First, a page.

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Netflix Eats Into TV Ratings, With Help From the TV Industry

Netflix accounted for 43 percent of lost TV ratings last quarter -- and that number will grow.

Asa Mathat

Netflix wants to replace TV, and there’s a growing consensus that Reed Hastings has already started: The new conventional wisdom is that Netflix is the reason behind a mysterious decline in TV ratings that showed up last summer and has stuck around ever since.

Here’s the latest argument in support of that theory: Netflix, which streamed 10 billion hours of video last quarter, now represents close to 6 percent of total TV viewing in the U.S., says analyst Michael Nathanson. More to the point: Nathanson figures that Netflix accounts for 43 percent of the ratings decline the networks experienced last quarter.

The MoffettNathanson analyst figures that trend will continue, and “Netflix as a percentage of traditional TV will steadily rise to the low-double-digit range over the next four years, representing the majority of the declines in traditional TV viewing.”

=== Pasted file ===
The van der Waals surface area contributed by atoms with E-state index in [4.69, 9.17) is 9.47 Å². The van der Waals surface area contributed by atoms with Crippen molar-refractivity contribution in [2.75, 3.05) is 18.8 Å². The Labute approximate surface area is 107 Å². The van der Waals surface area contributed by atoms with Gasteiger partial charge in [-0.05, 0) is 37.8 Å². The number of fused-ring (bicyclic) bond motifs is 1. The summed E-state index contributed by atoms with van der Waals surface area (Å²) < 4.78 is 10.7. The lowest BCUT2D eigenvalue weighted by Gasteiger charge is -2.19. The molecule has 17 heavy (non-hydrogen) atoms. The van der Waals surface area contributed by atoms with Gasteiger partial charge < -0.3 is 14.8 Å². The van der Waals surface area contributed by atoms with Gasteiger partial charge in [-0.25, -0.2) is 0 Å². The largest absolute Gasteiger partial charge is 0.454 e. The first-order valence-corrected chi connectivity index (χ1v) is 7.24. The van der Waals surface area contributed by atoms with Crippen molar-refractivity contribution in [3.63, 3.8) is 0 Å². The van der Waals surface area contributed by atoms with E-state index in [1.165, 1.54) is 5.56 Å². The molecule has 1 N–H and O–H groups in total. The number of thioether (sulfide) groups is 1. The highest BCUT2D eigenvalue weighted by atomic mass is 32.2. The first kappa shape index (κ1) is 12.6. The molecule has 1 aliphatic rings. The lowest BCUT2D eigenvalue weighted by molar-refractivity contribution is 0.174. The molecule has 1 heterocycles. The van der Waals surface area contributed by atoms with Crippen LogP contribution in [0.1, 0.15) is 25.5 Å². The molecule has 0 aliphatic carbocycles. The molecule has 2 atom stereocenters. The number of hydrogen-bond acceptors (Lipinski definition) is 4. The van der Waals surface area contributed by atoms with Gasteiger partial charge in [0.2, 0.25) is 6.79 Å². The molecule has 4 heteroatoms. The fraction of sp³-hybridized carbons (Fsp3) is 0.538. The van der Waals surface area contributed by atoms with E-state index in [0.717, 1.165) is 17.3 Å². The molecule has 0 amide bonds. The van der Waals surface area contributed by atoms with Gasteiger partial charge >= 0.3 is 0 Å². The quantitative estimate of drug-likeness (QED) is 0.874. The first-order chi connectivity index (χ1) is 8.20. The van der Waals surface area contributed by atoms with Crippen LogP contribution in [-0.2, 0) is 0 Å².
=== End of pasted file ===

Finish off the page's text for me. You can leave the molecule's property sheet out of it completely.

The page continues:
What makes this more painful for TV networks and the Hollywood studios they work with is that they’ve helped Netflix eat into their own business by selling them their repeats — a very high-margin business they were happy to have.

Now there are drumbeats that the studios will cut back on those sales, but during Netflix’s Q1 earnings call, the company said it hadn’t seen any sign of that yet. Then again, that’s one of the reasons Hastings has been accelerating his investments in original content — he doesn’t want to depend on the TV guys’ leftovers.

So to sum up: Netflix uses TV’s old shows to build its own business, which eats into TV’s business. Then Netflix uses the money it makes from TV’s old shows to make new shows of its own — so it can eat into the TV business some more.

Virtuous cycle for Netflix. Vicious one for the TV guys.

This article originally appeared on

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